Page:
Travelling To Ladakh? No RT-PCR Test Required For Fully Vaccinated Visitors

India's Highest Meteorological Centre
by Tania Tarafdar
by Tania Tarafdar1360

The Inner Line Permit is generally required to visit certain sensitive areas near the international border of India to regulate the movement of people and protect tribal cultures. You need an Inner Line Permit to visit northeastern states like Nagaland, Arunachal Pradesh, and Mizoram. However, Ladakh just did away with the mandatory Inner Line Permit for domestic tourists. Ladakh is, therefore, more accessible to tourists as the administration scraps the Inner Line Permit System in the ‘protected’ regions. Moreover, Ladakh has removed RT-PCR tests for fully vaccinated tourists. The second dose of the approved vaccine must be taken at least 15 days before travel. Vaccinated travellers must also ensure they don’t have any symptoms for Covid-19.

Indian Travellers Need Valid ID Proofs To Travel To Ladakh

The removal of the permit now means that you can now easily visit places such as Batalik in Kargil. However, you will still have to pay a green fee or the environment fee of ₹300 and the Red Cross Fund fee of ₹100. Planning to visit Ladakh? Indian travellers must carry valid ID proof but those from other countries will still need the Protected Area Permit. When it comes to visitors who aren’t fully vaccinated, they must get an RT-PCR test done. The test report should be negative, not up to 96 hours before arriving in Ladakh.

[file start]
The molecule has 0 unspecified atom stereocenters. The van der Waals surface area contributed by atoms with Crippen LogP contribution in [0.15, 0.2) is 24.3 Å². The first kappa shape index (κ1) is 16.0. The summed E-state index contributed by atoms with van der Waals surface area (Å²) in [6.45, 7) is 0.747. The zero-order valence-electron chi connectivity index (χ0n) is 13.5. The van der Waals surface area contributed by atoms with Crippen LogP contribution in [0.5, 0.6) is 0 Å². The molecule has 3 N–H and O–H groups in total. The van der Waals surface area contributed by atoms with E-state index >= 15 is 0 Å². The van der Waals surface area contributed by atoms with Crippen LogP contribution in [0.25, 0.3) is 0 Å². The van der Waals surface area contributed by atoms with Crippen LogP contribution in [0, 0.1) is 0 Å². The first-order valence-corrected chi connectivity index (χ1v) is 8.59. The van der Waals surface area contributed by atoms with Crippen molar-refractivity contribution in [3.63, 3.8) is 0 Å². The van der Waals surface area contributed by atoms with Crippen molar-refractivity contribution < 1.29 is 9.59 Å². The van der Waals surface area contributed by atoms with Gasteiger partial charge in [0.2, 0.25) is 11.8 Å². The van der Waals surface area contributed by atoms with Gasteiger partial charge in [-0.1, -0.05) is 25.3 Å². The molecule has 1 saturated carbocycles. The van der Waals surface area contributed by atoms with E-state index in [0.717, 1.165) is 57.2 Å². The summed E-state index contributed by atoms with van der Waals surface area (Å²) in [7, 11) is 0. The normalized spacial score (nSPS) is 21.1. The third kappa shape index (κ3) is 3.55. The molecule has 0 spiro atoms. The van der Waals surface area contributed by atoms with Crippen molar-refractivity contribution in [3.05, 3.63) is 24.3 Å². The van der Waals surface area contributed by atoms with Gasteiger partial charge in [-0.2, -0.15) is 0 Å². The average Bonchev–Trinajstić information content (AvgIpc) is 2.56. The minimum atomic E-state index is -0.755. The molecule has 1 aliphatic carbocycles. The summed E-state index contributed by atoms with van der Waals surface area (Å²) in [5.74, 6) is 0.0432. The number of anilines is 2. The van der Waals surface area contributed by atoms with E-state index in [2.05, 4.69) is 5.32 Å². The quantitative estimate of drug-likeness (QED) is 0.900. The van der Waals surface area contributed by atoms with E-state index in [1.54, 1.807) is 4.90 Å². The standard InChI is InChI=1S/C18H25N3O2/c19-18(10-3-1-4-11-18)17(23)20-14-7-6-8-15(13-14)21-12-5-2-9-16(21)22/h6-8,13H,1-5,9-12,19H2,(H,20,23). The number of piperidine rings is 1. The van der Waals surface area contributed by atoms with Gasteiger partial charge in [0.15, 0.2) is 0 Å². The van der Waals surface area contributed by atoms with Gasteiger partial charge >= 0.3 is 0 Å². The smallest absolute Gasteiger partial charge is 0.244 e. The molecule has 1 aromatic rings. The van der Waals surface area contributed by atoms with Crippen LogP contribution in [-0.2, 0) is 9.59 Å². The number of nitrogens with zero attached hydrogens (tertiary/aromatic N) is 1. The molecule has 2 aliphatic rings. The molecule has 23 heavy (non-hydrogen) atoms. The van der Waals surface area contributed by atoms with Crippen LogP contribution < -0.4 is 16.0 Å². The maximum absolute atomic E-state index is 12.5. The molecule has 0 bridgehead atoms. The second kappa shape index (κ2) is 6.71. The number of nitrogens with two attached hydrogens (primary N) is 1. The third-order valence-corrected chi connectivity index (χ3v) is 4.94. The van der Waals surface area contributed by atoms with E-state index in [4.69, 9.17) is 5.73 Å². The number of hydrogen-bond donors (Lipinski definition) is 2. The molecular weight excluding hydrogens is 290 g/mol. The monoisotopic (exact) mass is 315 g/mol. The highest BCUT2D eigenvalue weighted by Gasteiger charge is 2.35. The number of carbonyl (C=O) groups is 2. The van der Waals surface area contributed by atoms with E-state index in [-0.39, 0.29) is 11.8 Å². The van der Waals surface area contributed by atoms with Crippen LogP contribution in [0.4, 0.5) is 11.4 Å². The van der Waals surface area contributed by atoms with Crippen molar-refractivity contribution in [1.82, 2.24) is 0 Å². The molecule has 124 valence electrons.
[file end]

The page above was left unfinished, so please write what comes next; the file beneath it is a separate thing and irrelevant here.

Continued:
Also read: India Constructs World’s Highest Motorable Road In Ladakh At 19,300 Feet; Smashes Bolivia’s Record

Certain Regions In Ladakh Will Still Remain Inaccessible To Tourists

Despite the administration doing away with the Inner Line Permit, tourists will not be allowed to visit the zero-km villages on the border. The Ladakh administration will notify regions, mostly ‘zero-km’ villages on the border, where tourists will not be allowed. Dungti, Koyul, Thang village in the Nubra valley bordering Pakistan, and Demchok and Chumar in the Nyoma are still likely to remain inaccessible for tourists.

Also read: Ladakh To Get India’s First Green Hydrogen Mobility Project; Hydrogen Buses & Solar Plants To Come Up

Ladakh opened up for tourists in 1947 with restrictions. For example, there was a time when tourists could visit Pangong Tso, only between 6 AM and 5 PM. A lot of areas eventually opened up for tourists since then. Here Are5 Breathtaking Destinations In India Where Even Indians Can’t Enter Without A Permit.

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